Further, the sender’s wallet has been very active all the time, showing several transactions almost every minute, which matches operations carried out by a trading venue.

Blackmail campaigns are not uncommon in the crypto space. A few months ago, Binance revealed that a pro-claimed hacker previously demanded 300 BTC from it for “withholding 10,000 photos that bear similarity to Binance KYC data.” After he refused to give the team any irrefutable evidence regarding the source of breach, Binance ended conversation, but the hacker then started distributing the KYC data online and to media outlets.

Source: https://www.financemagnates.com/cryptocurrency/news/vitalik-buterin-says-ransom-hackers-behind-5m-fee-eth-transactions/

Continue Reading

Finance Magnates

Estonia Tightens Checks on Crypto Firms, Cancels 500 Licenses

Avatar

Published

on

The Estonian regulators have revoked licenses of 500 cryptocurrency firms, roughly 30 percent of total approved providers, as it continues to tighten its grips on risky activities.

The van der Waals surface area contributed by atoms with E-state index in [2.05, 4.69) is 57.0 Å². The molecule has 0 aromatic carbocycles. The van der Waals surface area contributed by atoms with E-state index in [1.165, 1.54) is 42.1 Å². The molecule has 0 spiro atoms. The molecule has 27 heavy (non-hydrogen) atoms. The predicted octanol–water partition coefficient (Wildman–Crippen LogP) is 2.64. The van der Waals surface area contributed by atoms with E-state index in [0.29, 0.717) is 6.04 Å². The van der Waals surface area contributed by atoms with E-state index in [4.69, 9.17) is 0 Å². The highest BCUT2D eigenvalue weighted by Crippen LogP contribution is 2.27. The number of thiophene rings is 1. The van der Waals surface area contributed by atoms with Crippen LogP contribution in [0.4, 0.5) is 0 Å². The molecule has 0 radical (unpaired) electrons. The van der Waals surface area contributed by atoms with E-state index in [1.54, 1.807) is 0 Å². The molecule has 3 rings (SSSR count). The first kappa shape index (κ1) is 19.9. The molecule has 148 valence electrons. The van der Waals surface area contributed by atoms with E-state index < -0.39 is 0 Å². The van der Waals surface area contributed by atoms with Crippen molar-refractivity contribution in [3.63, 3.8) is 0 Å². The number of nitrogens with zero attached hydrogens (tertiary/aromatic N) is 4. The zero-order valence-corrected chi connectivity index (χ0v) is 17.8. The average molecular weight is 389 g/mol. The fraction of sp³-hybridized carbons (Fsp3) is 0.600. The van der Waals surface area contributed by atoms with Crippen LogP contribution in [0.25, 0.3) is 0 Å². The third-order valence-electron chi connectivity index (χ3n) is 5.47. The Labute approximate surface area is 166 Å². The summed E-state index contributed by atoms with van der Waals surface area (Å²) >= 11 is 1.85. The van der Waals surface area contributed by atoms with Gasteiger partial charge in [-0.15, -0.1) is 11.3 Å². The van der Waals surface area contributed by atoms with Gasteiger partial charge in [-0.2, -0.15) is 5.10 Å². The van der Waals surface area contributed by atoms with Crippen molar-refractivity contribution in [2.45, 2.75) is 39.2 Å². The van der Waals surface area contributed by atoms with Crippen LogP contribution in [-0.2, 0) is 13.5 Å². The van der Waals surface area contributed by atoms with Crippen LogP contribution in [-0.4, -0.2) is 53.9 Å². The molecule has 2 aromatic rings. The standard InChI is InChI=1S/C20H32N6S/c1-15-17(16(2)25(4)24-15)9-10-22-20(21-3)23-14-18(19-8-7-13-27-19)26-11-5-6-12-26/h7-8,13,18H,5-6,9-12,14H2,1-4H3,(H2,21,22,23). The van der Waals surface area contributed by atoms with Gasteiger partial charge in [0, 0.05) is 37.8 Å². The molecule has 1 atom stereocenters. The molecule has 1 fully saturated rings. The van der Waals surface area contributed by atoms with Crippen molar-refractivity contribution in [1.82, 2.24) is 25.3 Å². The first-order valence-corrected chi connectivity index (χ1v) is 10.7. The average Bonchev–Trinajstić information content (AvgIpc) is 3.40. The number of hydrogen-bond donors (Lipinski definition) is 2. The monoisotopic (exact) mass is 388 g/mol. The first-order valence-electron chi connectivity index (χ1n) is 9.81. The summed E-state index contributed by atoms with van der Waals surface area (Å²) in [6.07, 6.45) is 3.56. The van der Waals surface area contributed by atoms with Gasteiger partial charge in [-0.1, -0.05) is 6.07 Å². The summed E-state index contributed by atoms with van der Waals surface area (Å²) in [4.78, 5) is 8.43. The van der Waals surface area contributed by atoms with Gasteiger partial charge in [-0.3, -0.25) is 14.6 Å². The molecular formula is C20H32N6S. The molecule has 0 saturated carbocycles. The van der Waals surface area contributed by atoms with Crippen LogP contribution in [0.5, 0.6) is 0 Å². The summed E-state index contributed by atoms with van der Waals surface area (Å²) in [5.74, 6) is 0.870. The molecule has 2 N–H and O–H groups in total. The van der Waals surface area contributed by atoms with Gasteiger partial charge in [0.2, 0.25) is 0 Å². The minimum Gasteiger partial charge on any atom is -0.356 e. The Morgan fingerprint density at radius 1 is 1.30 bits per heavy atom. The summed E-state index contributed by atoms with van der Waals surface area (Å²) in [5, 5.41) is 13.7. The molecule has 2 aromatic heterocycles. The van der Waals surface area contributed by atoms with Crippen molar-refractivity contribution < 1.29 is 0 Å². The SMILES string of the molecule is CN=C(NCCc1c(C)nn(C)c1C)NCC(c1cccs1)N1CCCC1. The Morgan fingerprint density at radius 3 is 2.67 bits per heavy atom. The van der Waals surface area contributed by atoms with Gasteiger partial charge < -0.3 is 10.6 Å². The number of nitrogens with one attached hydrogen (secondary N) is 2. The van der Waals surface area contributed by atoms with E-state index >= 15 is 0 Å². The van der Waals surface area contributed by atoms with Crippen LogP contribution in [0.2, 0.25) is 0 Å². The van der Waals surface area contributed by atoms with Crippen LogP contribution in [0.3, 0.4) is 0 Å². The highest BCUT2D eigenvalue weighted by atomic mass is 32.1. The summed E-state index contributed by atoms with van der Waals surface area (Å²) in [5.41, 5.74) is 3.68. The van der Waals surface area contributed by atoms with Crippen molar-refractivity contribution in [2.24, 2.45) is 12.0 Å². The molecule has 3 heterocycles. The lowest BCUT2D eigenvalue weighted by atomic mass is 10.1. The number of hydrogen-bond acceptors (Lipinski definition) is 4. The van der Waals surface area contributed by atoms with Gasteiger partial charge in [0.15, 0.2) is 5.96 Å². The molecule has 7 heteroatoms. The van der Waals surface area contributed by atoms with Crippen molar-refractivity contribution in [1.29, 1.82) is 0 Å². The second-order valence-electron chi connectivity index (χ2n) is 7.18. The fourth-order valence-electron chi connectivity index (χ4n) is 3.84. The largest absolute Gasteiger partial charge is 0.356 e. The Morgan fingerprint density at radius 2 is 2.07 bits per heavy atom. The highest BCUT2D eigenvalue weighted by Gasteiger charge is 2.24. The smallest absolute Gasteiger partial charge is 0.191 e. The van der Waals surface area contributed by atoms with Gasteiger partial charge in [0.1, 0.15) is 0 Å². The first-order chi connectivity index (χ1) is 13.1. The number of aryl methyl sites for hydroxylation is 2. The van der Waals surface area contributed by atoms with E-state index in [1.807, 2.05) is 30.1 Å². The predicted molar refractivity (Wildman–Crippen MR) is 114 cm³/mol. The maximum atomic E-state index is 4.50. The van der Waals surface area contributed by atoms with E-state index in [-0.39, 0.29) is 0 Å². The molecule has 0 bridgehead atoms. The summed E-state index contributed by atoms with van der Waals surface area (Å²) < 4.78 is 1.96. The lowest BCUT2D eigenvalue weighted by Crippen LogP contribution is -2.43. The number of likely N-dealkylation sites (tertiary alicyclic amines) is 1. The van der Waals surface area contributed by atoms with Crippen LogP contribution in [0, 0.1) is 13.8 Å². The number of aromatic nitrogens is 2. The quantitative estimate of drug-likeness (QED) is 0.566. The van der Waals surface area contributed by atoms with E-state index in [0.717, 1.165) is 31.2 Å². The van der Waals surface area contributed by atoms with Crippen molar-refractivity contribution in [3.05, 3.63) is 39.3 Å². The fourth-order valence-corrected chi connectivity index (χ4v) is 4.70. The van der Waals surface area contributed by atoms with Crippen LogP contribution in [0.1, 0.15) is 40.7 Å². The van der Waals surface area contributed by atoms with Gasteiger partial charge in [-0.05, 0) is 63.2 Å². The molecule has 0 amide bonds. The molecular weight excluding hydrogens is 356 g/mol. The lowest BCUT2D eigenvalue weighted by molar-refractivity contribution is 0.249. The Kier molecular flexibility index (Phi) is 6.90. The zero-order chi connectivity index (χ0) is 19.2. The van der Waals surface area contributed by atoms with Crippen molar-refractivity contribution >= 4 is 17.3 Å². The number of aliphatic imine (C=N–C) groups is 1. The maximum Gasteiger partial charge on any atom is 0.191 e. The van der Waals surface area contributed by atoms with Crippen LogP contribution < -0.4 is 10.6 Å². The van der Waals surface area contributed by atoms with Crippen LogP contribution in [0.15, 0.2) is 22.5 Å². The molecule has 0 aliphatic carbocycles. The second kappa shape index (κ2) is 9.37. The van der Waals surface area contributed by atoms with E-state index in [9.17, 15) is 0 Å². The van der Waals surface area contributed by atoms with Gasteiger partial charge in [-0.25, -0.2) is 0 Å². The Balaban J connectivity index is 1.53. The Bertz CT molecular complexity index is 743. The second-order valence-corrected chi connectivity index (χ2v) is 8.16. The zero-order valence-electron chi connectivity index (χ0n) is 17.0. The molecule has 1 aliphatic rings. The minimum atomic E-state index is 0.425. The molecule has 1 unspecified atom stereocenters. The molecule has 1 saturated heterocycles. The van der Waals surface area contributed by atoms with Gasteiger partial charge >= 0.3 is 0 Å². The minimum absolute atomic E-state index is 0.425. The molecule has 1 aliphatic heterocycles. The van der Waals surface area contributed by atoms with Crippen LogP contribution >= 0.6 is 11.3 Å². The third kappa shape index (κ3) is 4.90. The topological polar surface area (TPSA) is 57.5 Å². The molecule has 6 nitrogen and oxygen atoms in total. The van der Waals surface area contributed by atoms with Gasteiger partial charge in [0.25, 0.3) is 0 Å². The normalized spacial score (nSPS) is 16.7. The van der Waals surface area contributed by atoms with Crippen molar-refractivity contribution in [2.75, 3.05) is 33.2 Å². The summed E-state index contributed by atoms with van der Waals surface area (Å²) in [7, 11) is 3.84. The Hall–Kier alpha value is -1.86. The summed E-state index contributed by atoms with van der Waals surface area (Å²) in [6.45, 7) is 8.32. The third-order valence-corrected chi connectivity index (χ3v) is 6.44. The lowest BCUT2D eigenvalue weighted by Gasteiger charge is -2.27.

The move comes as a series of scandals in Europe have undermined trust in authorities’ ability to tackle money laundering.

The Most Diverse Audience to Date at FMLS 2020 – Where Finance Meets Innovation

Estonia, a Baltic state in north-eastern Europe, came under the spotlight after Danske Bank, Denmark’s biggest lender, was accused of watching $230 billion through a tiny Estonian branch.

Estonia was among the first jurisdictions in Europe to legalize crypto-related activities back in 2017. In less than three years since the country introduced licensing for companies operating in the cryptocurrency industry, the number of licenses issued has surpassed 1400.

The Estonian Financial Intelligence Unit (FIU), the regulator issuing the licenses, said the regulatory crackdown is not meant to curb cryptocurrency industry but rather regulate the field more thoroughly to prevent risks related to money laundering.

Suggested articles

FBS CopyTrade Became the Best Application for Copy Trading in 2020Go to article >>

So far, the FIU dropped the hammer largely on crypto firms that failed to start operations in Estonia within six months of getting a permit, Bloomberg reported, quoting Madis Reimand, who heads the Baltic country’s intelligence unit.

“This is a first step in tidying up the market, allowing us to take care of the most urgent issues by permitting operations only for companies that can be subjected to Estonian supervision and coercive measures,” Reimand added.

The regulator said that authorities in the Baltic country have learned lesson from the banking sector the hard way, and that they must now deal with new international risks, and cryptocurrencies are amongst the most urgent of these.